It was brief, but for a moment, Oregon was the undisputed Thanksgiving capital of the nation. The state officially held Thanksgiving twice in 1893 and twice again in 1894.
The announcement of separate Thanksgivings was made by Oregon’s brash, divisive Gov. Sylvester Pennoyer. He likely announced the holiday out of spite for President Grover Cleveland.
His proclamation of a separate Thanksgiving shocked the nation, but given his history, it shouldn’t have been unexpected.
Oregon’s Eighth Governor, Sylvester Pennoyer
Pennoyer had an astronomical political rise. In just two years, he went from losing the race for Portland mayor — in part due to his past as a Confederate sympathizer — to the highest office in the state.
Pennoyer campaigned with an anti-Chinese, pro-labor message. His views aligned with many in the West who accused Chinese immigrants of stealing jobs. Positioning himself as the leader of the anti-Chinese movement, he rode the xenophobia gripping the western U.S. to the governorship.
During his first year in office, as many as 35 Chinese miners were gunned down at a camp in Oregon. The killers were known, but no one was ever convicted. OPB produced a documentary on the event, which some have called the most significant Chinese massacre in American history.
The Oregonian newspaper wasn’t a fan of the new governor. They called him a demagogue, who was famous for “the general unsoundness of his opinion.”
Pennoyer’s profile grew to a national level with the extension of the Chinese Exclusion Act.
The federal law barred Chinese laborers from entering the country. The extension added a provision that laborers already in the country needed to carry a residential permit at all times.
President Cleveland warned governors that the extension could incite violence and ordered them to protect Chinese-Americans in their state.
Pennoyer curtly replied: “I will attend to my business; Let the President attend to his.”
In fact, he disliked Cleveland so much he locked up the state’s ceremonial cannons so they couldn’t be fired in celebration of the president’s inauguration. Pennoyer would dramatically snub Cleveland a few months later on Thanksgiving.
Oregon’s Two Thanksgivings
Although celebrated in New England since the 17th century, it took the Civil War to make Thanksgiving a national holiday.
President Lincoln issued a proclamation calling on all Americans to give thanks for the blessings of the year and, in the midst of the brutal war at home, asked the country to “pray to heal the wounds of the nation.”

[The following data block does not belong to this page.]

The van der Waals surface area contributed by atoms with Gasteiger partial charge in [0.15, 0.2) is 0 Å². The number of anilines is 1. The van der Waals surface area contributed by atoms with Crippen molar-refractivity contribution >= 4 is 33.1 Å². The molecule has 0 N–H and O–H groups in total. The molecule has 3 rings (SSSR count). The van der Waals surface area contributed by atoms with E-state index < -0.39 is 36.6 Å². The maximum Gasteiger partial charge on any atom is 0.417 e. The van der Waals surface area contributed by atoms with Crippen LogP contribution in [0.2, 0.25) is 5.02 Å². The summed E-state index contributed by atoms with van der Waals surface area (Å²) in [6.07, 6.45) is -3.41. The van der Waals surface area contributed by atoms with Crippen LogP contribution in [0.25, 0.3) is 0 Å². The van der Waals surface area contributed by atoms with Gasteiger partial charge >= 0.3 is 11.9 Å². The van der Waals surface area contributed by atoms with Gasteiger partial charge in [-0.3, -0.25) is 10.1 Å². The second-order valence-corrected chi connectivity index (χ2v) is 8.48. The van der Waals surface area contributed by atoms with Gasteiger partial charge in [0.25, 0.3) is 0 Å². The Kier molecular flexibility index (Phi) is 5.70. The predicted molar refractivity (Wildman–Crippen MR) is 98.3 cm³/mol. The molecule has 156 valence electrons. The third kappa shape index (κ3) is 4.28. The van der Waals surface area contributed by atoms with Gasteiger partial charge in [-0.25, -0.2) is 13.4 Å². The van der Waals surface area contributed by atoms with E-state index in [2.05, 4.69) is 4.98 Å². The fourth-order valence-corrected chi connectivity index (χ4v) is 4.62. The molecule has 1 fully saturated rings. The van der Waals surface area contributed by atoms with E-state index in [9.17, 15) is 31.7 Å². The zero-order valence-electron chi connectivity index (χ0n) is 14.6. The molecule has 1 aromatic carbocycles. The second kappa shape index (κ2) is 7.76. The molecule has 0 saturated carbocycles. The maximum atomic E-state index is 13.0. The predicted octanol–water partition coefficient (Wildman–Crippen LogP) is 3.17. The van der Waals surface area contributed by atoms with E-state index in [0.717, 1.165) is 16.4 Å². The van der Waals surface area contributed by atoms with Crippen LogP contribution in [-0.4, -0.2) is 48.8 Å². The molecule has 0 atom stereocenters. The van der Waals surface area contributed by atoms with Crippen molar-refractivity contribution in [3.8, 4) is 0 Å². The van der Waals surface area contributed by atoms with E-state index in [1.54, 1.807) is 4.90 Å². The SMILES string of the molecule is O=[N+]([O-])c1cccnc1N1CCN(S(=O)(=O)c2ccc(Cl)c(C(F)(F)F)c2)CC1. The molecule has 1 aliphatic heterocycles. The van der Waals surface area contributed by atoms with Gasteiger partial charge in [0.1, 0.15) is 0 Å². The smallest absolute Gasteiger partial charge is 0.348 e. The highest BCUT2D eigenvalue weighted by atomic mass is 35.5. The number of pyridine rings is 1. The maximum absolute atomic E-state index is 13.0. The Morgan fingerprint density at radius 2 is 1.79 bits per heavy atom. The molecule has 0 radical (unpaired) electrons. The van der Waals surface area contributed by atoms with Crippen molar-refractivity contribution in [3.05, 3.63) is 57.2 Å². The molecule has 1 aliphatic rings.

He called for observance of Thanksgiving on the last Thursday of November.
Nearly every year from that point on, the president would announce the last Thursday in November as Thanksgiving.
Fast-forward 30 years, Pennoyer decided to give his proclamation two days before President Cleveland. His opening sentence read: “I do hereby appoint the fourth Thursday … as Thanksgiving.”
November 1893 had five Thursdays.
When Cleveland followed Lincoln’s tradition, Oregon was left with two Thanksgivings. Oregon’s headstrong governor refused to change the date.
It could have been a mistake, but the exasperated Oregonian newspaper thought otherwise:
“The accident that November has five Thursdays this year gave Pennoyer the opportunity to again claim his independence.”
An editorial in the Chicago Journal had some harsher words for Pennoyer, saying he was a “gubernatorial freak with execrable taste and bad manners and his proclamation an outrage … Illinois extends her most profound sympathy to Oregon.”
All offices and courthouses at the Capitol were closed for both Thanksgivings, but Oregonians, for the most part, ignored Pennoyer’s Thanksgiving.
Nonetheless, the next year — his last as governor — Pennoyer again used the opportunity of November having five Thursdays to announce a separate Thanksgiving.
Pennoyer’s Thanksgiving was largely forgotten over time. Today, his holiday-proclaiming legacy is felt in September — on Labor Day. He made Oregon the first state to officially recognize the holiday in 1887.
But in 1941, Congress passed a joint resolution to once and for all mark the official day for Thanksgiving; it would be the fourth Thursday of every November.
In other words, for better or worse, we now all celebrate Pennoyer’s Thanksgiving.